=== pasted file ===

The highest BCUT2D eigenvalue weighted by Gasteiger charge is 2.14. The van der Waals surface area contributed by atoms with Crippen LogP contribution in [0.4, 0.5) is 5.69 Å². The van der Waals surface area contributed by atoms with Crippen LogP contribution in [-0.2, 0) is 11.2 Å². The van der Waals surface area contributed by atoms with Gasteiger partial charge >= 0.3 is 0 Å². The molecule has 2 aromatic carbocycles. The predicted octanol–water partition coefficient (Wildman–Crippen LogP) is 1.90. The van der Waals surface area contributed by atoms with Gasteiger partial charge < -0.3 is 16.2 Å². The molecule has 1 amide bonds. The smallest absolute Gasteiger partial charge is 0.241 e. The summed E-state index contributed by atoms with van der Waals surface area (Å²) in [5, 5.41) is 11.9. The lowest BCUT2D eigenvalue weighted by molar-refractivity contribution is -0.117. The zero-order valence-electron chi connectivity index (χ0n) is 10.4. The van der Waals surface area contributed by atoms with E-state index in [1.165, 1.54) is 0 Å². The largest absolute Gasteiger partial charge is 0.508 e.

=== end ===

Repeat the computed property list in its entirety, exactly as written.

The highest BCUT2D eigenvalue weighted by Gasteiger charge is 2.14. The van der Waals surface area contributed by atoms with Crippen LogP contribution in [0.4, 0.5) is 5.69 Å². The van der Waals surface area contributed by atoms with Crippen LogP contribution in [-0.2, 0) is 11.2 Å². The van der Waals surface area contributed by atoms with Gasteiger partial charge >= 0.3 is 0 Å². The molecule has 2 aromatic carbocycles. The predicted octanol–water partition coefficient (Wildman–Crippen LogP) is 1.90. The van der Waals surface area contributed by atoms with Gasteiger partial charge < -0.3 is 16.2 Å². The molecule has 1 amide bonds. The smallest absolute Gasteiger partial charge is 0.241 e. The summed E-state index contributed by atoms with van der Waals surface area (Å²) in [5, 5.41) is 11.9. The lowest BCUT2D eigenvalue weighted by molar-refractivity contribution is -0.117. The zero-order valence-electron chi connectivity index (χ0n) is 10.4. The van der Waals surface area contributed by atoms with E-state index in [1.165, 1.54) is 0 Å². The largest absolute Gasteiger partial charge is 0.508 e.